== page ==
The original NEJM research, first published in June 2021, looked at data from the US Centers for Disease Control and Prevention’s (CDC) V-safe Pregnancy Registry, a voluntary scheme that monitors any effects of Covid-19 vaccinations on pregnancies. From among 827 “completed pregnancies” (meaning the outcome of the pregnancy was known) reported to the scheme, it found that a total of 104 ended in miscarriage, and said that this represented a miscariage rate of 12.6%, which made it similar to the normal rate in other pregnancies.
However, as the authors of the study later acknowledged, using these 827 completed pregnancies in this calculation was an error. The trouble was that 700 of the 827 participants were vaccinated towards the end of the pregnancy. Since miscarriages most often happen earlier in pregnancy, these people were less likely to experience one after their vaccinations anyway.
This meant that 700 of those pregnancies should not have been used to calculate a general risk of miscarriage after vaccination.
Looking at this research, the authors of the new article took note of the error, and used the same data to calculate a different miscarriage rate.
By their reckoning, between 114 and 127 completed pregnancies in the study were relevant, because they involved people who had been vaccinated early enough to be exposed to a significant risk of miscarriage.
They therefore expressed the same 104 miscarriages as a proportion of this much smaller total group, and said that “a re-analysis of these figures indicates a cumulative incidence of spontaneous abortion ranging from 82% (104/127) to 91% (104/114), 7–8 times higher than the original authors’ results.” Based on this, the article also called for the “immediate withdrawal” of mRNA vaccines for use in pregnancy.
But this was also an error, because most of those vaccinated early in their pregnancies had not yet reported an outcome by the time the original research was published. Miscarriages in this research are defined as spontaneous abortions before 20 weeks of gestation, whereas live births normally happen after about 40 weeks. So the first outcomes to be known, for women vaccinated early in their pregnancy, are sadly very likely to be miscarriages, whereas the outcomes not yet reported are very likely to be live births.
In an article sharing this data, which has not yet been peer-reviewed, the authors say there is “no compelling biological mechanism to expect that mRNA COVID-19 vaccines present a risk to pregnancy”.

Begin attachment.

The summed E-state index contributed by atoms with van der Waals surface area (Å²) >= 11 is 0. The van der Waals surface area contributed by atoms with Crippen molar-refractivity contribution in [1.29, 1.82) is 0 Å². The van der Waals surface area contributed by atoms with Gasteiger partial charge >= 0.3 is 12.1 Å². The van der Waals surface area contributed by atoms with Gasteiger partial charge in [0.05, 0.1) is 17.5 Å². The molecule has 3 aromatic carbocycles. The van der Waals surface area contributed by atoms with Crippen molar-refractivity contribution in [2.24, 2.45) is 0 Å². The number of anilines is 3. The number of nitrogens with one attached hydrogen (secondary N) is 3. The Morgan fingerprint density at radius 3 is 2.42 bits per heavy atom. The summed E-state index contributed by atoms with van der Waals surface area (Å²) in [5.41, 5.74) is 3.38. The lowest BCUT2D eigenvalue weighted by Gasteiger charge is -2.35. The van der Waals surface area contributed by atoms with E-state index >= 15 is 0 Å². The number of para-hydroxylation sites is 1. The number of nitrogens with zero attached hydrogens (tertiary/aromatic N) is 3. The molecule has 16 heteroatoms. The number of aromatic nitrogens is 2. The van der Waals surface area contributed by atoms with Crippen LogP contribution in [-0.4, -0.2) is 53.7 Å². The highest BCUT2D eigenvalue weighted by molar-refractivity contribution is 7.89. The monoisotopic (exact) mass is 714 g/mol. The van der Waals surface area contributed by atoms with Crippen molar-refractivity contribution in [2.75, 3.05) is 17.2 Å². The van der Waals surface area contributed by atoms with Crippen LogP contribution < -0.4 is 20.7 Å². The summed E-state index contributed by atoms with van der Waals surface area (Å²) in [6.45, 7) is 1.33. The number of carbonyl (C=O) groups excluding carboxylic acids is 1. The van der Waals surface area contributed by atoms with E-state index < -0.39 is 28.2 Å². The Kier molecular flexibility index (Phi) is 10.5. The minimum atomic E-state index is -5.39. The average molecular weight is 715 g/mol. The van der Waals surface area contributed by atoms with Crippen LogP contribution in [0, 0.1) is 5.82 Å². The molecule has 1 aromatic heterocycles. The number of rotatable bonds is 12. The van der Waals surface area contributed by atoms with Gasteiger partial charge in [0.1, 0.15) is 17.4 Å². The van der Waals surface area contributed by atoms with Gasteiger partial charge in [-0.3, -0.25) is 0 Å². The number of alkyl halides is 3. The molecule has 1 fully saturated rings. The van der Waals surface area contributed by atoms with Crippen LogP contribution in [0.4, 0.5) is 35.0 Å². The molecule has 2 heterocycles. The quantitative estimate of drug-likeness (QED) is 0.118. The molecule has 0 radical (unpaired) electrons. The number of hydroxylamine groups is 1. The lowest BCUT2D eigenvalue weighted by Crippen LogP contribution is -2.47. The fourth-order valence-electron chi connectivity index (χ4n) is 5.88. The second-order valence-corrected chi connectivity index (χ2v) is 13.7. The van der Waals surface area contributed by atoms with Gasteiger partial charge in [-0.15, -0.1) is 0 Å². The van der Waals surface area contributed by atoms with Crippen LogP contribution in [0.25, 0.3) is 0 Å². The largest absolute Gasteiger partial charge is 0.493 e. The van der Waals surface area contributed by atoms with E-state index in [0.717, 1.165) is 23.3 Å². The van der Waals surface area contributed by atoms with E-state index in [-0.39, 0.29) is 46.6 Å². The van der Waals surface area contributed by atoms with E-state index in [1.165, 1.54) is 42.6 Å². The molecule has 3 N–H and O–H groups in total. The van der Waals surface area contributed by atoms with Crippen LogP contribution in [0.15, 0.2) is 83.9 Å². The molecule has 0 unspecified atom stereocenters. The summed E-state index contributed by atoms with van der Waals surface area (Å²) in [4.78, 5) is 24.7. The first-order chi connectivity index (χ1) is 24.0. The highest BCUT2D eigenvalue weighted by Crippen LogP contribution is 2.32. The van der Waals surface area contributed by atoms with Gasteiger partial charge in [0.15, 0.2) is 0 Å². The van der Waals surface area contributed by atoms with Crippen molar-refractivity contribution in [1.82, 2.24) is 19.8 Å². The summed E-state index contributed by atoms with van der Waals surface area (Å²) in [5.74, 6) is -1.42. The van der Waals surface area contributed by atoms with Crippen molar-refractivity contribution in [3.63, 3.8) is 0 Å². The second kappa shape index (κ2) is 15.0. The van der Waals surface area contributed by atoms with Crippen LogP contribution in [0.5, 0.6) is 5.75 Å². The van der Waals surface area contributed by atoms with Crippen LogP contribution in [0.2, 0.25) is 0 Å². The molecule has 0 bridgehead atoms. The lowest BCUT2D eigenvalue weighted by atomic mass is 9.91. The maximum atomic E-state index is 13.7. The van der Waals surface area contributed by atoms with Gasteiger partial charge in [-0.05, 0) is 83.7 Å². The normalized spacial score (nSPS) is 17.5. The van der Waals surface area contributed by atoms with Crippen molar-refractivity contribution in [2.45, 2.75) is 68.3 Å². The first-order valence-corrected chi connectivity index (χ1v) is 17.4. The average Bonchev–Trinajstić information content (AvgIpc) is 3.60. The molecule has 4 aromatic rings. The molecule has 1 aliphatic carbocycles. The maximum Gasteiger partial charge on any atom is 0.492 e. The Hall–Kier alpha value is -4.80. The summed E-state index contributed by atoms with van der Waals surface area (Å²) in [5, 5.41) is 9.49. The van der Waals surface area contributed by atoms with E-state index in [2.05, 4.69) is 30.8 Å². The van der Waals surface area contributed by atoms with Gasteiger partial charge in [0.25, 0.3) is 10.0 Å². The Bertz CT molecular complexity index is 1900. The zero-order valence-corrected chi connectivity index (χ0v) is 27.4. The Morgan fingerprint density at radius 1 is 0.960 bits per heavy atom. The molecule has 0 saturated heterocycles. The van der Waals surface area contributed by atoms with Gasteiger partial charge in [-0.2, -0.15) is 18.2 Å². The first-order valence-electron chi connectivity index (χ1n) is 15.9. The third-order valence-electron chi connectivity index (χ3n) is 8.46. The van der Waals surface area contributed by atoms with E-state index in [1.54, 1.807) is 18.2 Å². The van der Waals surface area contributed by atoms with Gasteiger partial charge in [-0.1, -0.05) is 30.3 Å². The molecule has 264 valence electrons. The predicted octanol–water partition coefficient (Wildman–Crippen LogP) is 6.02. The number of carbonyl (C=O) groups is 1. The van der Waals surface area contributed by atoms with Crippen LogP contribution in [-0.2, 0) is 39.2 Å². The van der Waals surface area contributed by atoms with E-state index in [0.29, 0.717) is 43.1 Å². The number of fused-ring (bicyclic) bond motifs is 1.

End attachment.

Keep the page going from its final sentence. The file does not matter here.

The NHS says: “There's no evidence the COVID-19 vaccines have any effect on your chances of becoming pregnant. There's no need to avoid getting pregnant after being vaccinated.”
Pregnancy and the Covid vaccines have been a common subject for misinformation, which we have writtenaboutbefore.
The Medicines and Healthcare products Regulatory Agency runs the Yellow Card scheme, where people can report any suspected side effects of the vaccines. At the time of writing, it says: “The numbers of reports of miscarriage and stillbirth are low in relation to the number of pregnant women who have received COVID-19 vaccines to date (more than 96,000 up to end of September 2021 in England and Scotland) and how commonly these events occur in the UK outside of the pandemic.
“There is no pattern from the reports to suggest that any of the COVID-19 vaccines used in the UK, or any reactions to these vaccines, increase the risk of miscarriage or stillbirth.”
The information included in this article contains the latest evidence and official guidance available at the time it was written. This is not a substitute for medical advice. If you require specific medical advice please consult your GP or midwife.
Update 23 November 2021
The article was updated to show that the SPHPL article has been withdrawn, and to include the information that the researchers were based in New Zealand.
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because this claim is based on an error, which is being corrected by the authors.